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Reclaiming Life After a Mental Health Diagnosis: Real Talk from Patients

“I almost feel lucky.”

When you’re dealing with mental illness, it can be hard to tease out what’s “normal” and when your emotions and behaviors are something to be more concerned about. Everyone feels a little sad, anxious, antisocial, or obsessive sometimes. But for anyone dealing with a mental illness, these emotions have been amplified to an extent that they having a notable negative impact on your ability to succeed in relationships, work, and school, according to the National Alliance on Mental Illness. (Here are signs of a mental health disorder you might be ignoring.)

By definition, a mental health condition negatively impacts a person’s life, but with proper diagnosis, treatment, and ongoing management, living a healthier life is possible. HealthiNation interviewed a group of people living with mental illnesses about how they reclaimed their lives after a mental health diagnosis—and even learned to embrace the condition itself.

Take advantage of the positives

“I definitely feel that my anxiety has given me a lot of positives, and that wasn’t easy for me to say a few years ago. I’m basically taking my dysfunction and I’ve made it my function, so I actually embrace the fact that I have anxiety and that it makes me really good at what I do.”

—Trish Barillas, living with anxiety

Different is just different—not bad

“You grow up thinking that you’re not like everyone else, [or] you’re different, and maybe that’s not a good thing. But in reality, it’s not a bad different. It’s just a different different, and you just have to learn how to cope with things in a different way than ‘normal’ people do.”

—Lauren Klinger, living with ADHD  

Keep working toward a better life

“I think the difference between me and others is that I have never stopped ‘working it’ and getting the help that I need to just keep going so I didn’t have to feel so horrible. To know there are other possibilities, and I didn’t have to live like that.”

—Nancy Snell, living with depression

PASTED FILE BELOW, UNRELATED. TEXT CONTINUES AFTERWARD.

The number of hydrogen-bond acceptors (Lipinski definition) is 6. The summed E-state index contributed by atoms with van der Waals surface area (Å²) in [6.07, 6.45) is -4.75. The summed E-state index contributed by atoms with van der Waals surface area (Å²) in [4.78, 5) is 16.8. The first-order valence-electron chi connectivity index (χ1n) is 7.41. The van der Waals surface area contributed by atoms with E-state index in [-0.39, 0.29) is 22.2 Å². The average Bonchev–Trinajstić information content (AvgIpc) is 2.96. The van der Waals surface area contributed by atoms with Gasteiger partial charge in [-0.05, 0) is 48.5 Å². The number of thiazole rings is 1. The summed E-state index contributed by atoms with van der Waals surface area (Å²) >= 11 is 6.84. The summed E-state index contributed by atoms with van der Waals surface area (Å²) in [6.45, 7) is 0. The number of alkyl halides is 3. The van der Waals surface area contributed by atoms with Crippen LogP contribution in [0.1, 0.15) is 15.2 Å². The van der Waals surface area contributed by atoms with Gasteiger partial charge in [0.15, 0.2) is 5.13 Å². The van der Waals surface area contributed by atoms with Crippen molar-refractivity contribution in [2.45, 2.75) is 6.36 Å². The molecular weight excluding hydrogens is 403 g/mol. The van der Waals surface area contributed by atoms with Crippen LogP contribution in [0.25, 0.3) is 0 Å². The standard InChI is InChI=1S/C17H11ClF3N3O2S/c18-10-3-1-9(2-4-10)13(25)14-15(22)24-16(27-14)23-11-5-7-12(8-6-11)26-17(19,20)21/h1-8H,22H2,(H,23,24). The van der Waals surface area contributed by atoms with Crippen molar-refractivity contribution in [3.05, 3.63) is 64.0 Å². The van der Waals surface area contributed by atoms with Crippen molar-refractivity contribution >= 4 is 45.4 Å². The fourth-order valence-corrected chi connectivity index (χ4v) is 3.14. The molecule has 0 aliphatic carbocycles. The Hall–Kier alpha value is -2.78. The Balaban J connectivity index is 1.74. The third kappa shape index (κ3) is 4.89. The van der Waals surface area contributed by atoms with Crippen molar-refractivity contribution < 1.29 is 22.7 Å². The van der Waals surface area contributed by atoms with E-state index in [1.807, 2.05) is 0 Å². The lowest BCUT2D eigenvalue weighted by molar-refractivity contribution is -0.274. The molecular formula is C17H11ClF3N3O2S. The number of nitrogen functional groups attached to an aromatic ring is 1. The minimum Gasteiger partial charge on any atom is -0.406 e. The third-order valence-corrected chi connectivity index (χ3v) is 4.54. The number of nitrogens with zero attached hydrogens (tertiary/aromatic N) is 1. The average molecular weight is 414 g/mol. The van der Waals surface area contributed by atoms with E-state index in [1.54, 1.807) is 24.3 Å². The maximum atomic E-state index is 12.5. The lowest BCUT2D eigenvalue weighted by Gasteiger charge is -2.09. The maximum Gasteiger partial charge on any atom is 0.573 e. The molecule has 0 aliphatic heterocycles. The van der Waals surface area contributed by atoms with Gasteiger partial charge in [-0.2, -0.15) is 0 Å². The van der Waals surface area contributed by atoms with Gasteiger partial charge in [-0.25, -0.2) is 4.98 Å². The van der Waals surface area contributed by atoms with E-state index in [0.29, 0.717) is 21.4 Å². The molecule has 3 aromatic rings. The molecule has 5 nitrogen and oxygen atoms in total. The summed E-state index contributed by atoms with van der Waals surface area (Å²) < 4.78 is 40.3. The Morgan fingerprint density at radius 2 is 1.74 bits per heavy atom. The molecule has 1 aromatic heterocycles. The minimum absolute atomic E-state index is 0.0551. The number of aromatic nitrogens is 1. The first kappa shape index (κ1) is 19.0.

Look for opportunities to use your condition for good

“Some amazing things have come out of my journey. I talk to family groups, and one of the things they always talk about is how sad they are that their child won’t have the opportunities that they wanted them to have because they’re bipolar. … It’s opened up a world of opportunities for me. [By] teaching other people about it, I help them accept it. It’s huge. I feel so lucky to be involved. I almost feel lucky that I have bipolar disorder because it’s brought me to where I am today.”

—Mitzi Bockmann, living with bipolar disorder

Find creative outlets

“I’m just really glad that I found creative outlets, and photography helped me to get out my door.”

—Danielle Gitkin Hark, living with depression

Seek acceptance

“I just have to kind of tell myself that this is who I am, and there is nothing wrong with me … and this is okay.”

—Matt Berman, living with OCD

There are strengths in having quirks

“As his mom, I had to stop seeing it as something bad—as something negative. I had to start seeing it as something positive. I began to look for his strengths. It’s okay to be cool, it’s okay to be different, it’s okay to be quirky.”

—Alisha Griffith, mother of a son with autism

For more tips, here is advice from patients for living with a mental illness, types of therapy that can help treat mental illnesses, and experts’ recommendations for treating depression.

Duration: 2:02. Last Updated On: March 19, 2018, 5:30 p.m.
Reviewed by: Preeti Parikh, MD, . Review date: March 14, 2018
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